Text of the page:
Dir: Hans-Christian Schmid. Germany-Denmark-Netherlands. 2009. 110mins.
Without doubting the intentions of this worthy project, these are themes which are much better served by restraint. Tackling war crimes committed in Bosnia on the big screen in an opulent production like this might play to an audience ready to reflect on past massacres but to make it work, Storm has to manipulate the plot and the characters so much, all that’s left is a clever piece of show business.
Hannah Maynard (Fox) is a prosecutor at the International Criminal Tribunal in The Hague. Passed over for the top job in her office which goes to former colleague Keith Haywood (Dillane) she is told to take over the trial of Goran Duric (Kuhn) accused of atrocities perpetrated in Kasmaj, a small town near Sarajevo.
Hannah is led to believe that the case will be easy: witness Hajdarevic (Mikic) is willing to testify against the former general. But once in court, he crumbles, eventually committing suicide, and Hannah must go to Bosnia to find more evidence and witnesses or risk defeat. In the course of her investigation, she stumbles on a much worse crime perpetrated by Duric. Now she must find someone to testify to a rape and murder which happened in a hotel there: the sister’s sister Mira (Marinca) may be persuaded, but it’s far from an open and shut case even if she does.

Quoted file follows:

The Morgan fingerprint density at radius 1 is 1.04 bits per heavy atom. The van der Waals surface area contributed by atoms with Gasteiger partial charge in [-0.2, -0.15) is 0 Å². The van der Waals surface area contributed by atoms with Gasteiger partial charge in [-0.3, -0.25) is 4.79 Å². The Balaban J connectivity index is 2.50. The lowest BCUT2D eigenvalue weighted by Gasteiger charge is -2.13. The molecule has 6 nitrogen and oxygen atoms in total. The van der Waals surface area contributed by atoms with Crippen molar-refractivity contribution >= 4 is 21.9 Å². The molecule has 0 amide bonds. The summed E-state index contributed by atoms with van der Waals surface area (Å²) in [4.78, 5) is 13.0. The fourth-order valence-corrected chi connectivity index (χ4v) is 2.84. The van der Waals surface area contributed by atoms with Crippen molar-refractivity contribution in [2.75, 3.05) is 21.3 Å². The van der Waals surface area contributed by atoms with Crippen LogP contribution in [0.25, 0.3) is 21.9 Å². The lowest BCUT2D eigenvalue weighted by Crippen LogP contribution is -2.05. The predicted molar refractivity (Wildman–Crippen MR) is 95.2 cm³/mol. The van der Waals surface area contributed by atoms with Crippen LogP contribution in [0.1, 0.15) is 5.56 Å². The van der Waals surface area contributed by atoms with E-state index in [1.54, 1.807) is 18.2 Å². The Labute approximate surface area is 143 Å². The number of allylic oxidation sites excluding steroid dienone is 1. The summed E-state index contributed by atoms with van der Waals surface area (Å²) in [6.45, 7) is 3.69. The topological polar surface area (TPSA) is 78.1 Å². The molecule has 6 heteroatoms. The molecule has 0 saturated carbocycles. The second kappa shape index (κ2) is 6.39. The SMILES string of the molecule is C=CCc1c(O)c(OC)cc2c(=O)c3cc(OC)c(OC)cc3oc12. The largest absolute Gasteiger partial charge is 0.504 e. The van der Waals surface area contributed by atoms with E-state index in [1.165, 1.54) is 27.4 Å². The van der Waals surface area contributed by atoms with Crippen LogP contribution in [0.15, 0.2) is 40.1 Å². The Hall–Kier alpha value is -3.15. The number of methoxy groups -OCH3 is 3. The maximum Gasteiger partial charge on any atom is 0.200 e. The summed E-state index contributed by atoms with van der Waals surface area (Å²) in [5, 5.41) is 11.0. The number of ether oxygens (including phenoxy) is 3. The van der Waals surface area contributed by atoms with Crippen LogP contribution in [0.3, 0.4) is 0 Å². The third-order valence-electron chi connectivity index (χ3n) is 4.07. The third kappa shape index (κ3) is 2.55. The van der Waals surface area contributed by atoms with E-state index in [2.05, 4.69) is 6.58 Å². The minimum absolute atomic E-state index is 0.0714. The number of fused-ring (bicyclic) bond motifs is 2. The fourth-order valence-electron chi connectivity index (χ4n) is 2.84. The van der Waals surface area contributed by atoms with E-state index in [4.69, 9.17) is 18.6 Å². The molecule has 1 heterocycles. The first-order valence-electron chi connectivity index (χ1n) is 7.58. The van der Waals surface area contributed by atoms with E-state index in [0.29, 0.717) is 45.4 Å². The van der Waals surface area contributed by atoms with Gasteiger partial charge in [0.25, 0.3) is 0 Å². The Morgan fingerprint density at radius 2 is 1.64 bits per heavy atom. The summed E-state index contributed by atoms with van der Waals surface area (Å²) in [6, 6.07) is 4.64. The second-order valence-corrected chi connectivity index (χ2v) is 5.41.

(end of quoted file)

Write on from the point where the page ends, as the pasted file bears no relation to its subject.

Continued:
With no expense spared, except for when it comes to dialogue, Storm moves back and forth between The Hague, Bosnia and Berlin, using all the devices of a courtroom drama. But if Schmid’s previous Berlinale success, Requiem looked remarkably real and true to life, this time the direction and most of the acting looks as if it comes from a TV show. There’s Hannah, smarting at being ignored by her superiors; her boyfriend Jonas (Lassgard), a dedicated Eurocrat who knows how to turn his back on awkward details because he looks at the larger picture, part of which is accepting the war profiteers now running the Balkans. And there are the Serb brutes who try to scare off Hannah and her witnesses.
The script wisely eschews flashbacksto the scenes of violence and instead uses the verbal testimony of Anamaria Marinca (4 Months, 3 Weeks And 2 Days), who gives the film’s most convincing performance as Mira, a woman haunted by the demons of the past. Kerry Fox’s capabilities, meanwhile, are barely taxed as the fiery prosecutor who never gives up. Technical credits are good, particularly Bogumil Godfrejow’s roving handheld camera and Weissbrich’s editing.